I don’t agree with Frasers comments on the perception that ed is a good guy, but I am appalled at the tone of discussion articles on CH instigate. If you disagree say why ad what you would like to see instead, don’t sink to the level of gutter press and get into personal attacks or my dads bigger than yours arguments because that offers nothing.

    What is wrong, let me share my thoughts. Conservative central office live in a bubble, you make contact with them offering support and they don’t respond, you chase and they fob you off. There is no organisation outside the Westminster bubble and if you are from the north you can sense the disgust in responses; what do we do? Go elsewhere? Attack the individual personality traits of those at central office? Or make your case with actions?

    One day,when work commitments allow, I may chose to become more involved. Until then I have to work hard to look after my family, I will look to set an example to those around me that the answer is to get your head down and work hard to provide for your own, and if you have the opportunity, the wider community. If you cannot find the job you are educated for start at the bottom and work your way up.

    What I hope I won’t do is become so bitter that I report to s hook ground come backs to anyone who has a different opinion to my own. If you think Fraser (or others) are wrong, justify your beliefs with a reason for them, and no branding something as leftie is not a reasoned argument.

    Lets have a discussion and set an example, not a slanging match.

  • giselle97

    “Iain Duncan Smith has spent years building a social justice agenda for the Conservatives which is not just plausible, but widely accepted. Not once has he ever blamed the unemployed for their plight, or spoken about ‘scroungers’. His welfare reform agenda is an extraordiary achievement, the greatest triumph of Tory modernisation. It’s a success worth protecting”. I have two words in response to that: (1) Untrue (2) delusional.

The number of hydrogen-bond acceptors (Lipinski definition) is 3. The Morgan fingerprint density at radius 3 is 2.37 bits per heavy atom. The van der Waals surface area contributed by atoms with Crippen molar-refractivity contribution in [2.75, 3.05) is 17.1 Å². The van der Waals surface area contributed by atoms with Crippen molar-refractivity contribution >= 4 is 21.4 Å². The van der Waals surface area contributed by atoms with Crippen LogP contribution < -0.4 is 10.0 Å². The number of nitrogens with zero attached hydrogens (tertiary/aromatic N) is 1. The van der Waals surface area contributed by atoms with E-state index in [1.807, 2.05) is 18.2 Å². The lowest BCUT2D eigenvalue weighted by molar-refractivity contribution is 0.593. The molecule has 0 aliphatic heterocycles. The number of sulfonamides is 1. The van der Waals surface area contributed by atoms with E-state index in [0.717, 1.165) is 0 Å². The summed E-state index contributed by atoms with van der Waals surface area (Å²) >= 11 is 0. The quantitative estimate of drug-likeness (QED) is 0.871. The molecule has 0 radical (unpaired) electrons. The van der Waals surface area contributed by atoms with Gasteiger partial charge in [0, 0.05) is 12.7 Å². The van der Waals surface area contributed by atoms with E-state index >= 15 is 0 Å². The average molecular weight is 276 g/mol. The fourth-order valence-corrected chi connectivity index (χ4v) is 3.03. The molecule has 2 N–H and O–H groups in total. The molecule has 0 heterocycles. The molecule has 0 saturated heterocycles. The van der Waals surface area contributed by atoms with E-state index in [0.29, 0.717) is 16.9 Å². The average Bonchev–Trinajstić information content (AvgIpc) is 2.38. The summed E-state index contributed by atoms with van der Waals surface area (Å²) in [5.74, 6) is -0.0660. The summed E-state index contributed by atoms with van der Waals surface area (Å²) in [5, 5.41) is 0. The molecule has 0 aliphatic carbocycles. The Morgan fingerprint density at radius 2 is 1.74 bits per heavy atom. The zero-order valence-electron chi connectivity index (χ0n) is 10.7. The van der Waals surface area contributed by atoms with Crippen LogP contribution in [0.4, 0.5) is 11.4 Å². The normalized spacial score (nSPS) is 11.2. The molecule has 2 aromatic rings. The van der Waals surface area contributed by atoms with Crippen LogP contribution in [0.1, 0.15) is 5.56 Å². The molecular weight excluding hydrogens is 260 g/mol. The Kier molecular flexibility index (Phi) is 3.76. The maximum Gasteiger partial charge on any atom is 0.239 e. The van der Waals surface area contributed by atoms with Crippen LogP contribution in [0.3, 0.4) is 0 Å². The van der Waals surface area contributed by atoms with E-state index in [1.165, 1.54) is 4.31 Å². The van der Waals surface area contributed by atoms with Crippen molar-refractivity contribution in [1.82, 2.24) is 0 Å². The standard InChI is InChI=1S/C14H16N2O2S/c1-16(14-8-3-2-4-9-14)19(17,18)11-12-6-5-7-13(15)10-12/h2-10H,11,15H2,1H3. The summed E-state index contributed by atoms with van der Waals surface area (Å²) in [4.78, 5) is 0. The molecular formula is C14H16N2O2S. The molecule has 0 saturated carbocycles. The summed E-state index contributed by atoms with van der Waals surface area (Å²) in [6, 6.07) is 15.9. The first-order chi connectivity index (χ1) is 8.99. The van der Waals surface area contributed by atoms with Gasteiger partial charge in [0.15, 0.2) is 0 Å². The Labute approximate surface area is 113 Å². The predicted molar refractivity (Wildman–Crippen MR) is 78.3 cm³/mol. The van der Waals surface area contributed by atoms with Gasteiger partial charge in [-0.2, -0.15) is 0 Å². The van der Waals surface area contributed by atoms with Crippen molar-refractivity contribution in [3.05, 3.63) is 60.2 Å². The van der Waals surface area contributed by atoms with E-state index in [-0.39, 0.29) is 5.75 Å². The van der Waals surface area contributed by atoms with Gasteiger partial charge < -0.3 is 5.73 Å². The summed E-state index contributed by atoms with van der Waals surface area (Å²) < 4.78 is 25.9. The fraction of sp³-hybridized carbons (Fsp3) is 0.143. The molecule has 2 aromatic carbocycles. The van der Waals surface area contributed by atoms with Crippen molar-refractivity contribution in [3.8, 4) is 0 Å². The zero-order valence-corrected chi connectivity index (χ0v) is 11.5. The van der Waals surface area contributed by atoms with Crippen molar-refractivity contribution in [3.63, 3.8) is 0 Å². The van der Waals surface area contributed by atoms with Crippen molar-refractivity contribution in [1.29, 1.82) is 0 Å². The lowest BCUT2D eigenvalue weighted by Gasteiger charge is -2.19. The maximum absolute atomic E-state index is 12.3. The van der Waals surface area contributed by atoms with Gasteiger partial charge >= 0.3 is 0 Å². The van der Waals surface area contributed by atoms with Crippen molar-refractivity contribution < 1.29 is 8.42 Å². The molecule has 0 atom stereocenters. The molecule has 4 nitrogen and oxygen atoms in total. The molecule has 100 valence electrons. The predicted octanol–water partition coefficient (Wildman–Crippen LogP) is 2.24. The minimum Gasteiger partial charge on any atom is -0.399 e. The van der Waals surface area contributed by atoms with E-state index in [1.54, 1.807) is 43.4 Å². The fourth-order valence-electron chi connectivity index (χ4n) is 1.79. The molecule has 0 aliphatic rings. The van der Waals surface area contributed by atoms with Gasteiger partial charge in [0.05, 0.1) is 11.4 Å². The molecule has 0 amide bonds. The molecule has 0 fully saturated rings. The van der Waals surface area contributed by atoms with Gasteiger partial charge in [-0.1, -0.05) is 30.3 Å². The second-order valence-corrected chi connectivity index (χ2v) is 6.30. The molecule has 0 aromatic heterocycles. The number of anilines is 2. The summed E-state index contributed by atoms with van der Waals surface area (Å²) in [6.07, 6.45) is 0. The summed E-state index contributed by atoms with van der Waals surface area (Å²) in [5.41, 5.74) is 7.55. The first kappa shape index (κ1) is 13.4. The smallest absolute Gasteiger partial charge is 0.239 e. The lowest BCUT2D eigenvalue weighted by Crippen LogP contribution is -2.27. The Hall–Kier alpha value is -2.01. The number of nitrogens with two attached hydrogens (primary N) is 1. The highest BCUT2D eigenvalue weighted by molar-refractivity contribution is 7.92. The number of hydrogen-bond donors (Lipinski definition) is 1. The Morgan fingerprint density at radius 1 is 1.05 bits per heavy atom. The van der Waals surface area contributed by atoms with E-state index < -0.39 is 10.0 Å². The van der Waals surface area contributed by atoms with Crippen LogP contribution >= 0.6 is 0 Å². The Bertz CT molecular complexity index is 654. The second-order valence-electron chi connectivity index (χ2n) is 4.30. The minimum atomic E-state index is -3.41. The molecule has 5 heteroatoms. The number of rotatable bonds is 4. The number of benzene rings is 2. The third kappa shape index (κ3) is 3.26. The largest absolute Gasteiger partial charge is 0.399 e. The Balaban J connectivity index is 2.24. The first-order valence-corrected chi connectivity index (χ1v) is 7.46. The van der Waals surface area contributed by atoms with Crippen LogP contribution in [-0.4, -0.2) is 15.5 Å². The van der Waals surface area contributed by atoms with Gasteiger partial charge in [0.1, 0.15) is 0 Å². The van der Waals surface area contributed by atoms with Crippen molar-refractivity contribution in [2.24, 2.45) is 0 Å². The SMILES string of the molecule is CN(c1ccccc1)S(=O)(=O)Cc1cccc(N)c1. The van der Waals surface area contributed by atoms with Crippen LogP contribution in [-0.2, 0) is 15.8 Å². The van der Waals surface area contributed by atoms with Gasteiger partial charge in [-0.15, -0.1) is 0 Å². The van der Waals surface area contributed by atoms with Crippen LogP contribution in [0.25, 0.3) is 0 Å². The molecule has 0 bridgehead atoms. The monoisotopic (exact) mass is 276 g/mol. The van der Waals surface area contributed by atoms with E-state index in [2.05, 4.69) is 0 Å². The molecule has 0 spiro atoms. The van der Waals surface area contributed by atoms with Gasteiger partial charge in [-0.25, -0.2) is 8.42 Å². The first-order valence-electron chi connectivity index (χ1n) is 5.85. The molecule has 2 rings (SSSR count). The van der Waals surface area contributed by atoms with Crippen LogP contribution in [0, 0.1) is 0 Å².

• Jamie

    Following Osbourne’s logic, I blame Thatcher for Philpott. She put 2 million on disability to bring the unemployment figures down to a mere 5 million, and created an underclass for whom benefits became a lifestyle.

  • allymax bruce

    Churchill left a legacy; that he wanted the grass to grow over the industrial heartland of Scotland, and to force Scotland to become a wasteland of poverty. Thatcher did exactly that; she brought Churchill’s legacy to bear.
    Now Thatcher’s legacy in Scotland will be;
    The Poll-Tax on Scotland alone; forcing Scots into poverty.
    Shutting down Scotland’s steelmaking; forcing Scots into poverty.
    Shutting down Scotland’s coal-mines, forcing Scots into poverty.
    And shutting down Scotland’s indusrtrial manufacturing; forcing Scots into poverty,all the while stealing all our oil, behind her evil lies, and the secret McCrone report.
    Yes, I’m sure Thatcher will be remembered in Scotland; not drowning, but waving goodbye to Aceldama.

    A wee dram widnae go amiss noo !

    • Colonel Mustard

      What a load of absolute tripe. What are you people going to do when you can’t blame your ingrained misery and grasping spitefulness on the English any more?

  • DWWolds

    Fraser may believe Milliminor is “decent and well meaning” but even Labour Uncut is now suggesting he has “an immaturity and amateurish streak” and that his action in endorsing Leverson showed “breathtaking naivity”.

  • allymax bruce

    Ed Miliband is now the political ‘Nowhere man’; he has no political policies, and no political ground he can call his own. David Cameron has done an excellent job of moving his Conservative Party to the centre by taking the initiative on traditional Labour ground like s-sm. It doesn’t matter whether it passes or not, the fact that Cameron has stolen Labour’s traditional ground means Ed has nowhere to go, with nothing to say! Moreover, Labour sold their soul to the International Zionists, which means they do exactly what the EU Zionists tell them to do; on the EU, Cameron has cleverly moved his policies into-line with UKIP, and that means Cameron has cornered both a significant portion of ‘modern-right’, keeping his traditional Tory centre-right, and moving into traditional Labour ‘modern-left’ ground. Cameron has widened the voter-appreciation to Conservative policy by doing this, and Cameron will win the 2015 General Election because of this. Why do you think Ed’s bruv’ packed-up, and moved out !